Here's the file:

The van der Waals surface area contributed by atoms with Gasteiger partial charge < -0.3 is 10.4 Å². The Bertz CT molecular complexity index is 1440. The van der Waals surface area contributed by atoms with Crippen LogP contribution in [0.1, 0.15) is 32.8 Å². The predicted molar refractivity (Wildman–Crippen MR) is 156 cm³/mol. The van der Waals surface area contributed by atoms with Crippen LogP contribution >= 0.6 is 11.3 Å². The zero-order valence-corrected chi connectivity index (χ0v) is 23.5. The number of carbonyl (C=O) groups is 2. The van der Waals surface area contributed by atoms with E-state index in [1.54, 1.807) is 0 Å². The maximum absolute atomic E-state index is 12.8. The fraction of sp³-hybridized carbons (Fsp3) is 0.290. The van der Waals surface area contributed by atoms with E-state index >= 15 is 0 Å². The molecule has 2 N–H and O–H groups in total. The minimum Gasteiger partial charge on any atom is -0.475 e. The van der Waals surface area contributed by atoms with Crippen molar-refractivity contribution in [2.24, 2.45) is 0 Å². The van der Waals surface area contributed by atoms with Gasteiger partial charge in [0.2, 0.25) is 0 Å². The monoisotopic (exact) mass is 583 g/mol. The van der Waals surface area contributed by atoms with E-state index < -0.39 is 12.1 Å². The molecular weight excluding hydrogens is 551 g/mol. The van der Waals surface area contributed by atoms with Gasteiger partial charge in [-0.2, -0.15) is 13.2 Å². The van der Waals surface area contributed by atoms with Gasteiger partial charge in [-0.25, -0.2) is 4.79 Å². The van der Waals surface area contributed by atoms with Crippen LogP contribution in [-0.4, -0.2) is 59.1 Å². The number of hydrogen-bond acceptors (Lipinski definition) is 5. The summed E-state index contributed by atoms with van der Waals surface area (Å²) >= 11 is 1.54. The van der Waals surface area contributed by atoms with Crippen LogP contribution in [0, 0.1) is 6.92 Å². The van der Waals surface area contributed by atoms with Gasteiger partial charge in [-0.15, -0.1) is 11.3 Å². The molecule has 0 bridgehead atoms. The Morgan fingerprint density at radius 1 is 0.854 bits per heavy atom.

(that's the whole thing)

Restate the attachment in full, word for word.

The van der Waals surface area contributed by atoms with Gasteiger partial charge < -0.3 is 10.4 Å². The Bertz CT molecular complexity index is 1440. The van der Waals surface area contributed by atoms with Crippen LogP contribution in [0.1, 0.15) is 32.8 Å². The predicted molar refractivity (Wildman–Crippen MR) is 156 cm³/mol. The van der Waals surface area contributed by atoms with Crippen LogP contribution >= 0.6 is 11.3 Å². The zero-order valence-corrected chi connectivity index (χ0v) is 23.5. The number of carbonyl (C=O) groups is 2. The van der Waals surface area contributed by atoms with E-state index in [1.54, 1.807) is 0 Å². The maximum absolute atomic E-state index is 12.8. The fraction of sp³-hybridized carbons (Fsp3) is 0.290. The van der Waals surface area contributed by atoms with E-state index >= 15 is 0 Å². The molecule has 2 N–H and O–H groups in total. The minimum Gasteiger partial charge on any atom is -0.475 e. The van der Waals surface area contributed by atoms with Crippen molar-refractivity contribution in [2.24, 2.45) is 0 Å². The van der Waals surface area contributed by atoms with Gasteiger partial charge in [0.2, 0.25) is 0 Å². The monoisotopic (exact) mass is 583 g/mol. The van der Waals surface area contributed by atoms with E-state index < -0.39 is 12.1 Å². The molecular weight excluding hydrogens is 551 g/mol. The van der Waals surface area contributed by atoms with Gasteiger partial charge in [-0.2, -0.15) is 13.2 Å². The van der Waals surface area contributed by atoms with Gasteiger partial charge in [-0.25, -0.2) is 4.79 Å². The van der Waals surface area contributed by atoms with Crippen LogP contribution in [-0.4, -0.2) is 59.1 Å². The number of hydrogen-bond acceptors (Lipinski definition) is 5. The summed E-state index contributed by atoms with van der Waals surface area (Å²) >= 11 is 1.54. The van der Waals surface area contributed by atoms with Crippen LogP contribution in [0, 0.1) is 6.92 Å². The van der Waals surface area contributed by atoms with Gasteiger partial charge in [-0.15, -0.1) is 11.3 Å². The molecule has 0 bridgehead atoms. The Morgan fingerprint density at radius 1 is 0.854 bits per heavy atom.